In the 2017 election campaign SNP leader Nicola Sturgeon claimed that Kezia Dugdale had offered – in a private conversation after the EU referendum – to ditch Scottish Labour’s opposition to a second referendum on Scottish independence. This revelation — irrespective of whether or not it was true – was a boost to Scottish Tory efforts to portray themselves as the only reliable opponents of Scottish independence. It was a cynical ploy by Sturgeon to undermine support for Scottish Labour, even though it meant boosting the Scottish Tories’ electoral prospects And the Tories certainly made a point of exploiting Sturgeon’s revelation to the hilt.

There is no political party in Britain as fake as the SNP. There is no “social democracy” as fake as that of the SNP. There is no “anti-Toryism” as fake as that of the SNP. And there is no election analysis as fake as the cybernat version which blames Scottish Labour for the Frankenstein monster of a Scottish Tory revival created by the SNP’s own tunnel-vision, flag-waving nationalism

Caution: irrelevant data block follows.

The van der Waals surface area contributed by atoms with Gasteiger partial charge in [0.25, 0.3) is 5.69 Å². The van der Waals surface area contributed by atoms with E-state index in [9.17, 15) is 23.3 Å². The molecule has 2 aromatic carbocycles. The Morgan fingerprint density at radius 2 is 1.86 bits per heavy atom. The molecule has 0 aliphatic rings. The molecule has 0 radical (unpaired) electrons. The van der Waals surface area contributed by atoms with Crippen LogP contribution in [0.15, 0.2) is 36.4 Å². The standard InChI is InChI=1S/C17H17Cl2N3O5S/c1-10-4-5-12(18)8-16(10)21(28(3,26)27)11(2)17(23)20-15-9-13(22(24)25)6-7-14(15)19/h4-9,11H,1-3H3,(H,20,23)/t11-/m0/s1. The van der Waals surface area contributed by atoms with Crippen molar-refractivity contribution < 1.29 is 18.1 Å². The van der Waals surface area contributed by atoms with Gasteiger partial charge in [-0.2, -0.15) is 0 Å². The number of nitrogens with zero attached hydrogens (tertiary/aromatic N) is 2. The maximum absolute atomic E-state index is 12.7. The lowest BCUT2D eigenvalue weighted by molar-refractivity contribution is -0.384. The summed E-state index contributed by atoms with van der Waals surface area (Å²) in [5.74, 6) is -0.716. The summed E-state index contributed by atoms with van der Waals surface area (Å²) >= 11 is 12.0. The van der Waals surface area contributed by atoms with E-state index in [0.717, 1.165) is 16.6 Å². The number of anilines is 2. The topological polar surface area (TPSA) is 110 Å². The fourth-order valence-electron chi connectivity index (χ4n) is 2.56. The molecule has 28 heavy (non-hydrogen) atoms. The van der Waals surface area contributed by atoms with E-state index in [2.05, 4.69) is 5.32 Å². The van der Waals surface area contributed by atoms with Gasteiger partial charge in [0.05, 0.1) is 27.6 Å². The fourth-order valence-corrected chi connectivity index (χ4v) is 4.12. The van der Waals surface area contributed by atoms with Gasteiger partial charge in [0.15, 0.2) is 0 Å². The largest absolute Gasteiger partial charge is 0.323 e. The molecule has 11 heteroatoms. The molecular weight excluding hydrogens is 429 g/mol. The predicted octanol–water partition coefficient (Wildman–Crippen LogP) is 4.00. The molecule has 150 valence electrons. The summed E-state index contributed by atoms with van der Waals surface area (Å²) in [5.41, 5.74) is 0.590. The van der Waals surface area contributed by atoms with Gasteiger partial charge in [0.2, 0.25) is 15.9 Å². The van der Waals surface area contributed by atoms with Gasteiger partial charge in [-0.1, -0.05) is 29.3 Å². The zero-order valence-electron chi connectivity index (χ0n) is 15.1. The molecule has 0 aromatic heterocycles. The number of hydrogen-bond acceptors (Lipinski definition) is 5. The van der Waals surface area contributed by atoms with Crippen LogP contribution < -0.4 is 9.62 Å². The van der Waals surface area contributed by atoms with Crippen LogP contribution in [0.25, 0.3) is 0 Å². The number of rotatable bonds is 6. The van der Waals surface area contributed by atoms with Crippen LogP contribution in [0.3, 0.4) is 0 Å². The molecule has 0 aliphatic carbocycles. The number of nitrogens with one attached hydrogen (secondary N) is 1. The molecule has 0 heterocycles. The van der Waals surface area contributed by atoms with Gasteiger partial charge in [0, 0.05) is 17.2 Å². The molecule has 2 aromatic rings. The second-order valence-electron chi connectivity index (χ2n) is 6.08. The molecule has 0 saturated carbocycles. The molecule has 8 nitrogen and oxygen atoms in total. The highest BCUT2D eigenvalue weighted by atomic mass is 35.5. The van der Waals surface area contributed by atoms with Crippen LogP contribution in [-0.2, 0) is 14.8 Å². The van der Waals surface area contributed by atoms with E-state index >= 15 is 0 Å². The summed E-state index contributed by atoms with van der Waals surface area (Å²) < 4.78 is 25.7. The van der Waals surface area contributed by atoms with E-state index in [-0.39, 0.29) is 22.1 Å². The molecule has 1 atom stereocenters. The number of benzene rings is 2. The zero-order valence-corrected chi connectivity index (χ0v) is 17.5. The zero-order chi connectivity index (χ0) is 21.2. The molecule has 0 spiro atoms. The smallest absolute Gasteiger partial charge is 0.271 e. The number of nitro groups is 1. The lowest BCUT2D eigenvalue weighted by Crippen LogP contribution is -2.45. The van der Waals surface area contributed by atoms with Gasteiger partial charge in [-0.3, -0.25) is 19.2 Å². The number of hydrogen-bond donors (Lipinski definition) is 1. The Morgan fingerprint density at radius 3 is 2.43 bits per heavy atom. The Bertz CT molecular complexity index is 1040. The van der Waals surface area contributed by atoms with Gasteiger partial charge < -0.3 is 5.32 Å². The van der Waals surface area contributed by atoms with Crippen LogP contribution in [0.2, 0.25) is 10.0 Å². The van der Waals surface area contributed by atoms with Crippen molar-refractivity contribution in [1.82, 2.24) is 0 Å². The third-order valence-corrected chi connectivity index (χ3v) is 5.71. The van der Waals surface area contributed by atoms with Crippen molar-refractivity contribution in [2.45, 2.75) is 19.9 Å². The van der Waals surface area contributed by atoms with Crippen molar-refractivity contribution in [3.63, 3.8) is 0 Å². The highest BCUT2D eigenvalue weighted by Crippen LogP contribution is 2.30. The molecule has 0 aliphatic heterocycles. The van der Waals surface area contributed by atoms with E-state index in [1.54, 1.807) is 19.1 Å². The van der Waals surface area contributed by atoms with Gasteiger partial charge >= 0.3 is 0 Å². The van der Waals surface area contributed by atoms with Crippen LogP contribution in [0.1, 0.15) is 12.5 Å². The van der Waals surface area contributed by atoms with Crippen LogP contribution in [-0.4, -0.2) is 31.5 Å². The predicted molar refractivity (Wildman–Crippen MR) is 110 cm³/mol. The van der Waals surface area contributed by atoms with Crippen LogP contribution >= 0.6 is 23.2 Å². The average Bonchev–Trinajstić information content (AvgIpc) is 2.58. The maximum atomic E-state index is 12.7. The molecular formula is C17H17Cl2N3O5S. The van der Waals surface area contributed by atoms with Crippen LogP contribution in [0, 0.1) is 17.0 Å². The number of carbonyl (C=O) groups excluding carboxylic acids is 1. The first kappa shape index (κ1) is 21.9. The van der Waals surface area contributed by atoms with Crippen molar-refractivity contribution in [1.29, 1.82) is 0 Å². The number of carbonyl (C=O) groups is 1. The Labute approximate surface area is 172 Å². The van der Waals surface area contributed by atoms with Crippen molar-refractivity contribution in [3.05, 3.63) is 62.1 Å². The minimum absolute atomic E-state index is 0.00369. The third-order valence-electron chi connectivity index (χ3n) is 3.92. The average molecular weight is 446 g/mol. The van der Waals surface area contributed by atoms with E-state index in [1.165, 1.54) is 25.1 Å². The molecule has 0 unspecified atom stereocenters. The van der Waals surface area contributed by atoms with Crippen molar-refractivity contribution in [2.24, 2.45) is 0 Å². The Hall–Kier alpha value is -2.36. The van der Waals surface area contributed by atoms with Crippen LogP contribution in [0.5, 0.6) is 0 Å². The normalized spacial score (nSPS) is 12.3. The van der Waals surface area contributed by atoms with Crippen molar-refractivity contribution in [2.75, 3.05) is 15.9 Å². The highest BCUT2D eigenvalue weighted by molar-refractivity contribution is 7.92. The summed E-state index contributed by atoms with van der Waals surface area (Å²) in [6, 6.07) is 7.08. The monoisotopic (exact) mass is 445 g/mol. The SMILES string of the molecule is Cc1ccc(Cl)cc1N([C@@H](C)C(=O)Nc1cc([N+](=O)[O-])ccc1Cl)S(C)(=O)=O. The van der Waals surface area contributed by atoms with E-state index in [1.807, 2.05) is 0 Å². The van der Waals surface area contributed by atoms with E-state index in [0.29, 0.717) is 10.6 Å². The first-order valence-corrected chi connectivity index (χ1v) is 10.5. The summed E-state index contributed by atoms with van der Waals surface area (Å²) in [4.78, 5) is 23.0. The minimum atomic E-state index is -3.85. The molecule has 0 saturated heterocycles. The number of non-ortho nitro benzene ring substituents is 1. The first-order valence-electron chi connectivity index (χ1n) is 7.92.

5 Comments

  1. Robert said,

    With infinite patience inside an iron hide — no, I’m not talking about being an SNP leader !!! — somebody could go through viudeotapes of proceedings at the Hollyrood Puirlament (Pollyrude Hairiemeant) and catch the moment at which Mistris Sturgeon only just managed to stifle her autopmatic or mechanical or stereotyped or robotic response to a provocation from Kezia Dugdale (Labour).

    Ms. Sturgeon was within a catfish whisker of calling pretty wee Kezia a

    LABOUR TORY —

    which goes back to the Daily Rancid’s attempted collusion with the Labour Party years back and the slogan TARTAN TORIES…. (it was some sort of newspaper back then and not guttered into snivelling “YOUR paper” and “full of enter [pause for apt profanity]-tainment”